the open city makes a big difference in a loft penthouse
The most important words on the floor plan for the “1,400 sq ft” (true) penthouse loft #PHB at 808 Broadway (The Renwick) are “open city views”, which help make this a truly happy penthouse loft, in pointed contrast to the sad sack of a “penthouse” loft at The Chelsea Mercantile that I trashed in my March 21, saddest Chelsea Mercantile “penthouse” loft sells under $1,900/ft. Like “#PHS” at 252 Seventh Avenue, #PHB at The Renwick has a single exposure, but the “open city views” over the “475 sq ft” (planted, irrigated) terrace here bring light and, yes, a view, into each room. Quibblers will note that the sad penthouse at the Chelsea Mercantile condo sold for a higher price per foot than this one at The Renwick, but c’mon people … The Merc is a full service condo, while The Renwick is a lovely little coop with a doorman. (Indeed, the maintenance for #PHB is $3,123/mo while the total taxes and common charges for the half-again-as-large #PHS are only $2,937/mo.) Back to those views …
The single exposure is east, across Fourth Avenue, which conveniently bends away to the south and east, opening up a bit more of an oblique view. That’s the much taller 111 Fourth Avenue directly across the avenue, but the low Post Office is at the northeast corner of Fourth and 11th Street, with similarly sized buildings further south. (On this side of Fourth Avenue, the building just to the south is not more than 10 feet taller.) So if you just angle your chair a bit on the terrace, voila! Light in abundance, as in listing photo #3. (Just for fun, compare that image to listing photo #5 for #PHS at The Merc and you will see why one is a happy penthouse and one isn’t.)
that’s an expensive terrace on this loft
It is difficult in this building to get a comp to establish a value for the interior space, as there are few recent transactions and none that have comparable light without having outdoor space. The best we can do is #3J that sold last July and another “J” loft that hasn’t sold yet. The “1,000 sq ft” loft #3J has little light and a small balcony that I am happy to ignore for comping purposes. It sold for $1,080/ft in a market that was just a tad lower than the current market. (If 5%,per the StreetEasy Manhattan Condo Index, is “just a tad”.) Adjust 5% for that timing, and a no-light interior loft in the building in decent condition yields $1,134/ft for the interior; let’s add a generous 10% for the difference in light between #3J and #PHB, yielding an interior ballpark benchmark of $1,242/ft.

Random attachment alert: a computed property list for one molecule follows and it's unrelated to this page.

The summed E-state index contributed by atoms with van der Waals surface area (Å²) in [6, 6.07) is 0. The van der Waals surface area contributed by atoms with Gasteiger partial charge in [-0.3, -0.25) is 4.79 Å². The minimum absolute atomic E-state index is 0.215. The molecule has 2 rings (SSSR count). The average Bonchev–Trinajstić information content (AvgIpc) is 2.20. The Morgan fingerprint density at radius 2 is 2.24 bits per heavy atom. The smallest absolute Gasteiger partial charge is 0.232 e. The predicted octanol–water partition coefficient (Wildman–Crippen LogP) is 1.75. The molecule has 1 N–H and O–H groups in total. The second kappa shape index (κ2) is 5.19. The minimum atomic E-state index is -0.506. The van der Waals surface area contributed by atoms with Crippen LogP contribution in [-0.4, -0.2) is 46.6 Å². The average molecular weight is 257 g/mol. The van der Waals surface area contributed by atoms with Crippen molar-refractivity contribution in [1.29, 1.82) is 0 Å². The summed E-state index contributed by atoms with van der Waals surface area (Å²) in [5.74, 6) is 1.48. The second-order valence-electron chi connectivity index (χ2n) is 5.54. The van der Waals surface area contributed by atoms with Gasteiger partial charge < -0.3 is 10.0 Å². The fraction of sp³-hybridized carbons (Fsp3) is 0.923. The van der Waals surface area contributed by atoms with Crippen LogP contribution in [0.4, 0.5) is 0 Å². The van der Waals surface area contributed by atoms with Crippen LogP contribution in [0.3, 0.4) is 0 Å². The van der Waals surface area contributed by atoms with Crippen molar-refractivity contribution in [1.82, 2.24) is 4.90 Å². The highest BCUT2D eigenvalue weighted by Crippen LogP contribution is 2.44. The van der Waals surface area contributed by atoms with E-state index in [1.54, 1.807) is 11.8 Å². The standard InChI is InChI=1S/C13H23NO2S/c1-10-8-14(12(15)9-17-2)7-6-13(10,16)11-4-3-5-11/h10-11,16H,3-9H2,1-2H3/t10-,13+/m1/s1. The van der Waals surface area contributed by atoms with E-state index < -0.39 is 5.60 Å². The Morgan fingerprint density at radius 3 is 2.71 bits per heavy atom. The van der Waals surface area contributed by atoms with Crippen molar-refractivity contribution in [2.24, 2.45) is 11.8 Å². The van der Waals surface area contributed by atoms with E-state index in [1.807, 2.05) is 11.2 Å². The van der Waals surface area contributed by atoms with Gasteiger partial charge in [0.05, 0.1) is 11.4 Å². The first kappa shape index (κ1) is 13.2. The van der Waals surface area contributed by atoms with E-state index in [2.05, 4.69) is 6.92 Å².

With this generous ballpark, the “1,400 sq ft” interior of the penthouse loft should have been valued by The Market at about $1.74mm, leaving about $560,000 as the value of the terrace. Fans of The Miller (and of my Miller-riffing post about valuing outdoor space) are already impressed, as the math about the “475 sq ft” terrace worth $560,000 is … $1,179/ft, which is essentially at par with the interior space. (If 95%, given all the ballparking here, is “essentially at par”.) Wowzers.
I mentioned another “J” loft above, one that is useful as a comp ceiling. This one, said to be “1,100 sq ft” with a larger bit of outdoor space and no better light than loft #3J has not sold, despite having been offered below $1,000/ft (even ignoring the outdoor space). And this “sun drenched” smaller loft (said to be “950 sq ft”) has also not hit a market clearing value, despite the light and despite being offered at $1,157/ft. Again, my notional interior value of the interior space (above) of $1,242/ft seems, if anything, somewhat generous. And the lower the value allocated to the #PHB interior, the more allocated to the terrace. Double wowzers.
Comping is, of course, hard. But by any reasonable data-based approach, the sunny and open penthouse terrace on top of 808 Broadway is worth the value of the interior of the penthouse, or more ….
into the WayBack Machine with Mr. Peabody, to find a very small round number
Our data-base has two ancient clearing prices not available elsewhere. This penthouse loft sold in January 2001 for $975,000.
It must have been in well renovated condition at that point, as that seller at $975,000 paid only $230,000 just over four years earlier (November 1996). I will let you do the math to show the appreciation from 2001, while I stretch languidly for this bit of numerical low hanging fruit: since the loft was purchased almost 18 years ago, it has appreciated exactly by a factor of 10. (Putting aside renovation costs, but still.)